in either the crash or the capture
process’ we must be told…
as the undressed light photographs
other-thoughts amongst the hogweed
as we will forget the empty snail-shells
in the grass-dark
that are clustered bright as steel.
by J H Moody
From Paul Gauguin’s painting ‘Vision of the Sermon’
Burning earth beneath our surly struggle.
A cow looks on in extinction-dread
by awkward pink and angular feet scrabbling
for purchase in dry, red-orange sand.
Coughing on seventy kilograms
of methane in her bovine burps and farts,
she poisons the golden winged angel who
me for a firmer grip, throwing me
to baking terra firma.
I’m losing this desperate fight
with everything, a world, at stake.
If she grasps and then grips harder
I’m scuffled to the earth.
The cremating sun to consume us all
was the final message from her sermon.
Supplicating an absent God.
That’s the sanctimonious plea
of the praying, watching women
not accepting they share my fate.
They shake their chalky bonnets
flapping limply in enervating heat.
No protection from the
I weaken in a Seraph’s clutch.
Dragonfly Thoughts for a Dried-Up Land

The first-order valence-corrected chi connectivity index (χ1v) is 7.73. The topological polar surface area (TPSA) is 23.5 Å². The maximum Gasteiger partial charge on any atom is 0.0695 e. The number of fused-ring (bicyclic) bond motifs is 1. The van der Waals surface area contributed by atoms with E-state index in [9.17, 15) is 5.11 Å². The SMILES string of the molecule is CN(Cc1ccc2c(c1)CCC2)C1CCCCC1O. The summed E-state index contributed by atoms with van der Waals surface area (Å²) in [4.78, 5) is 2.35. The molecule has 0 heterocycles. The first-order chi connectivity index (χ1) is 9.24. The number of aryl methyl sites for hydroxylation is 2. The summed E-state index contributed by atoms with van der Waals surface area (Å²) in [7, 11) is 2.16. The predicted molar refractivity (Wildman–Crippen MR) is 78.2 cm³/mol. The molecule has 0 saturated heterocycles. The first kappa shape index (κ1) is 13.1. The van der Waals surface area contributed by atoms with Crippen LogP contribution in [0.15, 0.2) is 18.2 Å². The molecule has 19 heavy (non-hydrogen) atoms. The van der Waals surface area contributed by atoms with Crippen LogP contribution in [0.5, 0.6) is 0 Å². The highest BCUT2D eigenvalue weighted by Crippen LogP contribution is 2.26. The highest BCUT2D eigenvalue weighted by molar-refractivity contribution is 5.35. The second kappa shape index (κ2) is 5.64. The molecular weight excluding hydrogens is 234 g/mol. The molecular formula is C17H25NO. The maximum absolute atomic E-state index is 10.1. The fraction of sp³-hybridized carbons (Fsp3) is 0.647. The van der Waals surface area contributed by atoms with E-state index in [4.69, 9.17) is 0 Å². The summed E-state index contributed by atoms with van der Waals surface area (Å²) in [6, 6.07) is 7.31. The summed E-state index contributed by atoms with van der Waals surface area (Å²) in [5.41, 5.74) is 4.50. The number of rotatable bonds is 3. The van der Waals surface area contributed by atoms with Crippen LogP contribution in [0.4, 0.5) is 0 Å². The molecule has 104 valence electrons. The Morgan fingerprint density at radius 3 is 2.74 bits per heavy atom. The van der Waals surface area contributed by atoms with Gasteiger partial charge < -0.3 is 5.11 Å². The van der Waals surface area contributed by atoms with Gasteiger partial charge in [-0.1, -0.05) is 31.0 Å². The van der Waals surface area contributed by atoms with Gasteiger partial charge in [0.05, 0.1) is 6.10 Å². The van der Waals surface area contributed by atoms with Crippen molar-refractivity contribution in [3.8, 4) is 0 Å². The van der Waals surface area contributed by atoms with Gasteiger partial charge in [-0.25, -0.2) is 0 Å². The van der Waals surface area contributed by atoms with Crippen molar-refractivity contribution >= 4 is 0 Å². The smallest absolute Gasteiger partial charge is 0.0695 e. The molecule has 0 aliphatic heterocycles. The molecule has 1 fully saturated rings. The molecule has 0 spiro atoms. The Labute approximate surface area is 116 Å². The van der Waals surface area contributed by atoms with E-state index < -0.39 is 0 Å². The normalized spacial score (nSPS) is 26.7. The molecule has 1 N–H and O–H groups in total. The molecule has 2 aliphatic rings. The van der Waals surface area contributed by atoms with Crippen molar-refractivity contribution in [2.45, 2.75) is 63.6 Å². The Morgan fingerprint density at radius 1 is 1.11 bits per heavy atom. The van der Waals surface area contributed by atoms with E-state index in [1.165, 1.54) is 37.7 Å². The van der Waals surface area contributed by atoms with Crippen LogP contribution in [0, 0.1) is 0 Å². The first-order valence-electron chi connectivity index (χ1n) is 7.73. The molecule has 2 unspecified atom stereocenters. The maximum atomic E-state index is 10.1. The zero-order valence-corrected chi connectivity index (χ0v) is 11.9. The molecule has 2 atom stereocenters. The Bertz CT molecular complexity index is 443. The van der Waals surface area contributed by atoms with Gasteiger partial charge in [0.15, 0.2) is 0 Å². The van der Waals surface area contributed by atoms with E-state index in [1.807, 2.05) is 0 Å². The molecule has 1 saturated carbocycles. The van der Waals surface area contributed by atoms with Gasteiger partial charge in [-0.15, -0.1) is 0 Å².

by Camilla Lambert
Passing what once were ponds, all cracked
like potters’ bowls fired too hot, we follow
narrow paths where reeds struggle up from black
marsh-sludge. They whisper, brittle, hollowed.
In these edge-lands insect bodies, sucked dry
of life, pile up, compressed. Frail gauzy wings
that soared are now inert; we are denied
the glinting fly-dance of summer evenings.
Were we to cloak these remains with sheets
of green dragonflies, might memories of dash
and dart last into the arid time? Could fleets
of wayward thoughts and challenges flash
out brave new ideas to lift off in rapid flight
above darkening water, be couriers of light?
NB There are no plans for an anthology from Earlyworks Press this year but if/when we’re in a position to plan one next year, the authors listed above will be invited to place their works.
NB 2 The poets, of course, presented their poems with evenly spaced stanza breaks. If/when I can work out how to make this blog-editor thing do that, the stanza breaks here will be even. Sorry!